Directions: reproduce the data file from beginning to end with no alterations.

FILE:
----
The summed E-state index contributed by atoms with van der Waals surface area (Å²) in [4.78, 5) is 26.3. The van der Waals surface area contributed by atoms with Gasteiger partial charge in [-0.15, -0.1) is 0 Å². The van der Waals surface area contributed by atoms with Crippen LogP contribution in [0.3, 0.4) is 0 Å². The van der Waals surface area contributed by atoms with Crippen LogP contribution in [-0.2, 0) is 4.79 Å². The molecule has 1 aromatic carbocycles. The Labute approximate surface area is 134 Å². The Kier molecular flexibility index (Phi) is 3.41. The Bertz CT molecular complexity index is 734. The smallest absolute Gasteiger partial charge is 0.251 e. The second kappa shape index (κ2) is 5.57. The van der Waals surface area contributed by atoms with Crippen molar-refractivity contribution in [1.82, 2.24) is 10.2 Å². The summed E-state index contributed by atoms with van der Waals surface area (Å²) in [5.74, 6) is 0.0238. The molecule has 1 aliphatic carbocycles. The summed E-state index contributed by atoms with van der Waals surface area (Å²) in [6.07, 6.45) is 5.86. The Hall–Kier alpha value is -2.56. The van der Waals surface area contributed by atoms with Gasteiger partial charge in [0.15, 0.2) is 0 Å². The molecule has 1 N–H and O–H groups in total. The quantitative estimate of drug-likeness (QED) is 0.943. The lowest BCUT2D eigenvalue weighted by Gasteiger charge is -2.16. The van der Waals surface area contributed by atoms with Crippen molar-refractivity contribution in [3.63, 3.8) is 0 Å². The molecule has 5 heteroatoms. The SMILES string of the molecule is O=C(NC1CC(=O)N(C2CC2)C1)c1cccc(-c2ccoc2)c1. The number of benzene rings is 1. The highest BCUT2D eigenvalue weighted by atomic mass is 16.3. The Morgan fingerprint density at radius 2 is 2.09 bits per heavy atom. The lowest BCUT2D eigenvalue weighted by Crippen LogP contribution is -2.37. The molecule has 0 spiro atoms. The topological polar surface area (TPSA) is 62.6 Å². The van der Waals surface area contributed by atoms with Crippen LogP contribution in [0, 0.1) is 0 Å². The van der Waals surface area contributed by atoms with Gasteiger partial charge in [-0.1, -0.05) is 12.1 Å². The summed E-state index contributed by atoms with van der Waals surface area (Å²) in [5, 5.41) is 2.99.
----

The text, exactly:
The summed E-state index contributed by atoms with van der Waals surface area (Å²) in [4.78, 5) is 26.3. The van der Waals surface area contributed by atoms with Gasteiger partial charge in [-0.15, -0.1) is 0 Å². The van der Waals surface area contributed by atoms with Crippen LogP contribution in [0.3, 0.4) is 0 Å². The van der Waals surface area contributed by atoms with Crippen LogP contribution in [-0.2, 0) is 4.79 Å². The molecule has 1 aromatic carbocycles. The Labute approximate surface area is 134 Å². The Kier molecular flexibility index (Phi) is 3.41. The Bertz CT molecular complexity index is 734. The smallest absolute Gasteiger partial charge is 0.251 e. The second kappa shape index (κ2) is 5.57. The van der Waals surface area contributed by atoms with Crippen molar-refractivity contribution in [1.82, 2.24) is 10.2 Å². The summed E-state index contributed by atoms with van der Waals surface area (Å²) in [5.74, 6) is 0.0238. The molecule has 1 aliphatic carbocycles. The summed E-state index contributed by atoms with van der Waals surface area (Å²) in [6.07, 6.45) is 5.86. The Hall–Kier alpha value is -2.56. The van der Waals surface area contributed by atoms with Gasteiger partial charge in [0.15, 0.2) is 0 Å². The molecule has 1 N–H and O–H groups in total. The quantitative estimate of drug-likeness (QED) is 0.943. The lowest BCUT2D eigenvalue weighted by Gasteiger charge is -2.16. The van der Waals surface area contributed by atoms with Crippen molar-refractivity contribution in [3.63, 3.8) is 0 Å². The molecule has 5 heteroatoms. The SMILES string of the molecule is O=C(NC1CC(=O)N(C2CC2)C1)c1cccc(-c2ccoc2)c1. The number of benzene rings is 1. The highest BCUT2D eigenvalue weighted by atomic mass is 16.3. The Morgan fingerprint density at radius 2 is 2.09 bits per heavy atom. The lowest BCUT2D eigenvalue weighted by Crippen LogP contribution is -2.37. The molecule has 0 spiro atoms. The topological polar surface area (TPSA) is 62.6 Å². The van der Waals surface area contributed by atoms with Crippen LogP contribution in [0, 0.1) is 0 Å². The van der Waals surface area contributed by atoms with Gasteiger partial charge in [-0.1, -0.05) is 12.1 Å². The summed E-state index contributed by atoms with van der Waals surface area (Å²) in [5, 5.41) is 2.99.